Photo Credit: Jason Franson/Canadian Press

WWYDW(FE): An early look at the Trade Deadline

It’s about time to start talking about buyers and sellers.

If things were normal, we would be dealing with trade frenzy right now, as the NHL’s Trade Deadline generally tends to fall in late-February or early-March. But given the abnormality of the 2021 season, the Trade Deadline won’t come until April 12.

It feels like that’s a long way away and a lot can change over the course of six weeks, but general managers are surely starting to plan whether or not they’ll be adding ahead of the deadline.

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Another wrinkle when it comes to executing trades this season is the two-week quarantine for players crossing the Canada-U.S. border. With that in mind, I imagine we’ll see a handful of moves made well before that April 12 date as contending teams want to get new players acclimatized to their new situation with plenty of regular-season games to spare.

That brings us to this week’s What Would You Do Wednesday FRIDAY EDITION question. Should Ken Holland be adding to the team ahead of the deadline? If so, what parts of the roster should be improved? How much would you be willing to give up to make a big splash?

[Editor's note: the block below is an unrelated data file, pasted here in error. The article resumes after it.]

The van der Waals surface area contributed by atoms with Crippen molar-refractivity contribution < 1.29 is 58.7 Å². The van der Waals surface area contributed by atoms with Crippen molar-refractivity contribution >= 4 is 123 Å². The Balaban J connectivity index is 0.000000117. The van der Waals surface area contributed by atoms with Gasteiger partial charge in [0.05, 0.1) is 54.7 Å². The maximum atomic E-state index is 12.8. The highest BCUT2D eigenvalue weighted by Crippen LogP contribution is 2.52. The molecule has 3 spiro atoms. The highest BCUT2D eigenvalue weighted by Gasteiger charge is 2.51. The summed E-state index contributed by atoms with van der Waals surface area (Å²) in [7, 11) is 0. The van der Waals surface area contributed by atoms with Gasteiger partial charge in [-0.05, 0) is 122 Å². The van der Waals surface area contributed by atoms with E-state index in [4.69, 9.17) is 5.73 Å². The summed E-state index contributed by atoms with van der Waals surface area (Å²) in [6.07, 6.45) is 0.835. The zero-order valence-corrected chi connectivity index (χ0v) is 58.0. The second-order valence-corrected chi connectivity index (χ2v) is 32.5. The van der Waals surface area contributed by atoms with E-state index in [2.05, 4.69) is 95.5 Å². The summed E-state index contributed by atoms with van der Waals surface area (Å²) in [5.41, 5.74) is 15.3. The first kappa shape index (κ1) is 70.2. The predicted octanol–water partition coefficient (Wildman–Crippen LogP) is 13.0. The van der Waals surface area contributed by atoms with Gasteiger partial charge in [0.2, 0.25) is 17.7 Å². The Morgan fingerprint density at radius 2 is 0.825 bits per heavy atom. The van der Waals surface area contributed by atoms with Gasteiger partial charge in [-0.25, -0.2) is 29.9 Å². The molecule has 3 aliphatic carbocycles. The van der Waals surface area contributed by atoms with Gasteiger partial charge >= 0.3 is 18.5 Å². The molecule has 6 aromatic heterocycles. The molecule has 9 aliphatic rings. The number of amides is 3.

Back in 2006, Kevin Lowe made a whole bunch of moves ahead of the deadline that were key to Edmonton’s run to the Stanley Cup Final. In January, he upgraded the blueline by acquiring Jaroslav Spacek and Dick Tarnstrom in two separate deals, and then he pulled the trigger on two big moves in March, adding Dwayne Roloson and Sergei Samsonov.

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2017 was a very different story as Peter Chiarelli mostly stood pat ahead of the deadline. The only swap worth noting from that season was the one that sent Brandon Davidson to Montreal in exchange for David Desharnais. The diminutive centre filled the third-line centre spot and scored a huge overtime goal for the Oilers in the San Jose series.

Finally, we have the 2020 Trade Deadline, which was Ken Holland’s first as the team’s general manager. Holland gave up a couple of late draft picks to add a couple of veterans in Tyler Ennis and Mike Green and he also moved a couple of second-round picks to acquire Andreas Athanasiou, a move that had both the present and future in mind.

The hope with Athanasiou, who was an impending restricted free agent, was that he could be an upgrade for the team’s short-term playoff push while also potentially filling a role long-term. That didn’t happen and Holland ended up letting him walk in the off-season. Still, this deal gives us an idea of what we might expect from Holland this year.

Holland bought at the trade deadline many times as the general manager of the Detroit Red Wings during his 22-year tenure, trading away first-round picks to acquire names like Kyle Quincy, Robert Lang, Mathieu Schneider, and Chris Chelios.

The context is a bit different in Edmonton as one of Holland’s top priorities is to stock Edmonton’s farm system and build an assembly line that consistently funnels cheap, young talent to the big-league club. Given the Oilers don’t have their second- or third-round picks this year, moving the first-round pick in a pre-deadline splash will be a difficult decision for Holland to make.